Writing about Perspective and Scale. Much of the book’s cleverness and humor stem from the different perspectives each character has about size and scale. Provide students with a variety of different-sized objects. Have them describe the objects from the perspective of a creature that’s much smaller than it (e.g., a ladybug or a baby) and then from the perspective of a creature that’s much larger than it (e.g., a giraffe or a grown-up). After brainstorming descriptive phrases the creature might say or think, guide students to turn those phrases into a poem or a short story. Or take an object: how would it compare in size according to a variety of others ones? You might want to share some of the works on perspective and scale by acclaimed children’s author-illustrator Steve Jenkins, such as Actual Size and Big and Little (see below in Further Explorations).
Write the Sequel: You Are (Not) Hairy. Challenge students to write the next debate to occur between creatures, based on the final sentence of the book, "You are hairy." Guide them through a study of the dialogue that Kang uses, focusing on the kinds of sentences she writes and how in combination with Weyant’s artwork, the meaning of each sentence varies. Encourage them to work in small groups so that they may include illustrations and a reader’s theater performance of their sequel to share with the class.
The Theodore S. Geisel Award. Discuss the fact that You Are (Not) Small has received an award that, in name, honors the work of Theodore Geisel, or Dr. Seuss. Compare You Are (Not) Small with one of Dr. Seuss’s beginning readers such as Hop on Pop. What is similar about the two books? What is different? What makes the books well suited for beginning readers? Expand this activity by gathering the other Geisel award winners and sharing the award criteria with your students. Distribute the books to small groups of students and ask them to discuss how in their view, the criteria apply to the winners. As a further extension of this activity, you might ask older students to use what they have learned about books for beginning readers to author their own beginning reader book. These books can be shared with primary grade students. Further discussion of Geisel award winners and honors books can be found in our Classroom Bookshelf entry for The Watermelon Seed, Up! Tall! and High!, Tales for Very Picky Eaters, and I Want My Hat Back.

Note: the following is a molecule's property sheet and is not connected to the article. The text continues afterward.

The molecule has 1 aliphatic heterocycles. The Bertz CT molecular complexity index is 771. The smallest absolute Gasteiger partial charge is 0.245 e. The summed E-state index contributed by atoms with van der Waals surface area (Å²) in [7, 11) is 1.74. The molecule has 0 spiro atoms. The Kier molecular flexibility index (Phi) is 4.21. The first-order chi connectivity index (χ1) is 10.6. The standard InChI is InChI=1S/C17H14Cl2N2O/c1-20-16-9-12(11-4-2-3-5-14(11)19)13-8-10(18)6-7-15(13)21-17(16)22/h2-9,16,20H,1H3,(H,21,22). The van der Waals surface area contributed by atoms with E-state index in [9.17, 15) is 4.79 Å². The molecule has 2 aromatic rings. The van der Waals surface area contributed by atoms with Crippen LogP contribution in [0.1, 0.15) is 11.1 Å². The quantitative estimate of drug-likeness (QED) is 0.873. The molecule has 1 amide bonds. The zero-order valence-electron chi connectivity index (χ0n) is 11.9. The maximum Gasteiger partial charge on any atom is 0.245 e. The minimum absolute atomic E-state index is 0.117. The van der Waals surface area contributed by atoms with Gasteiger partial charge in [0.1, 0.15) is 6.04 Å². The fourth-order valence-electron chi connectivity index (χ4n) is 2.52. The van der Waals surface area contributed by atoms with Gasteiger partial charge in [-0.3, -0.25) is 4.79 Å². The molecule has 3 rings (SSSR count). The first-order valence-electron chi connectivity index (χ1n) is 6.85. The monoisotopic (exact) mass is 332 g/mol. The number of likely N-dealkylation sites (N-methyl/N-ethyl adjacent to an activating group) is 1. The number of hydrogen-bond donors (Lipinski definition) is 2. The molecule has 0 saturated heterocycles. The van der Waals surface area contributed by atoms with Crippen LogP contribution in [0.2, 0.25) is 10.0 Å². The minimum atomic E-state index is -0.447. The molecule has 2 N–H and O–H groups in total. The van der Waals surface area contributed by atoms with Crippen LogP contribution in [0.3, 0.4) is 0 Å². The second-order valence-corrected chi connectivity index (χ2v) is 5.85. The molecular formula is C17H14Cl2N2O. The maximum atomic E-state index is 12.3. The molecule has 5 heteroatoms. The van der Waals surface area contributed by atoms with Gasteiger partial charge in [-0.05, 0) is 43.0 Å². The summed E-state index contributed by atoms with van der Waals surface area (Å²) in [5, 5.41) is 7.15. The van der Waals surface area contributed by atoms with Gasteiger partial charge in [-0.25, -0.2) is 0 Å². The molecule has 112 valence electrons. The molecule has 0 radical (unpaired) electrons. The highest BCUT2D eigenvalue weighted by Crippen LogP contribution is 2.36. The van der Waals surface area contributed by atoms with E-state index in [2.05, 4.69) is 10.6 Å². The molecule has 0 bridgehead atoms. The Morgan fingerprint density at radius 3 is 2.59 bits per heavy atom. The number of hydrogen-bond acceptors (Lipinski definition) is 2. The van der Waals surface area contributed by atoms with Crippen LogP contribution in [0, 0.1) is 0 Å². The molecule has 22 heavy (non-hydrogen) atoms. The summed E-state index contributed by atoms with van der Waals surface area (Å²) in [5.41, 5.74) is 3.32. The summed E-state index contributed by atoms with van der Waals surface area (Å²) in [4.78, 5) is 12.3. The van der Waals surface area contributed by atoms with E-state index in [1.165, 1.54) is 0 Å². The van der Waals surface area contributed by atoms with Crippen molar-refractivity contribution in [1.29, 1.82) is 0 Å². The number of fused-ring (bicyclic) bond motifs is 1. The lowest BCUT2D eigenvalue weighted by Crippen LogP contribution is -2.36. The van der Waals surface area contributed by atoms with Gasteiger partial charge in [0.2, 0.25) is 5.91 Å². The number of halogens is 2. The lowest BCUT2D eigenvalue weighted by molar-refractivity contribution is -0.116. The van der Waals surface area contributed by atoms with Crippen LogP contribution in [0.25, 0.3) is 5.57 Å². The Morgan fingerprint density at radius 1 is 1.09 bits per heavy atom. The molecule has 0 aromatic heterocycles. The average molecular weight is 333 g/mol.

Perspective and Power. As the book explores (and the Nietzsche and Burton quotes in the review assert), the notion of truth is very often a matter of perspective. But why, then, do some perspectives have more sway than others? Engage students in a discussion about issues of perspective and power by sharing books that tell familiar stories and pairing them with another that tells its counterstory, such as that of The Three Little Pigs and The True Story of the Three Little Pigs, by Jon Scieszka, and the story of Columbus’s “discovery” of America with Encounter, by Jane Yolen.
Anna Kang’s website
Christopher Weyant’s website
Map Scale Types – Geography for Kids
Jenkins, S. (1996). Big and little. New York: HMH Books for Young Readers.
---. (1996). Biggest, strongest, fastest. New York: HMH Books for Young Readers.
---. (1998). Hottest, coldest, highest, deepest. New York: HMH Books for Young Readers.
---. (2004). Actual size. New York: HMH Books for Young Readers.
---. (2005). Prehistoric actual size. New York: HMH Books for Young Readers.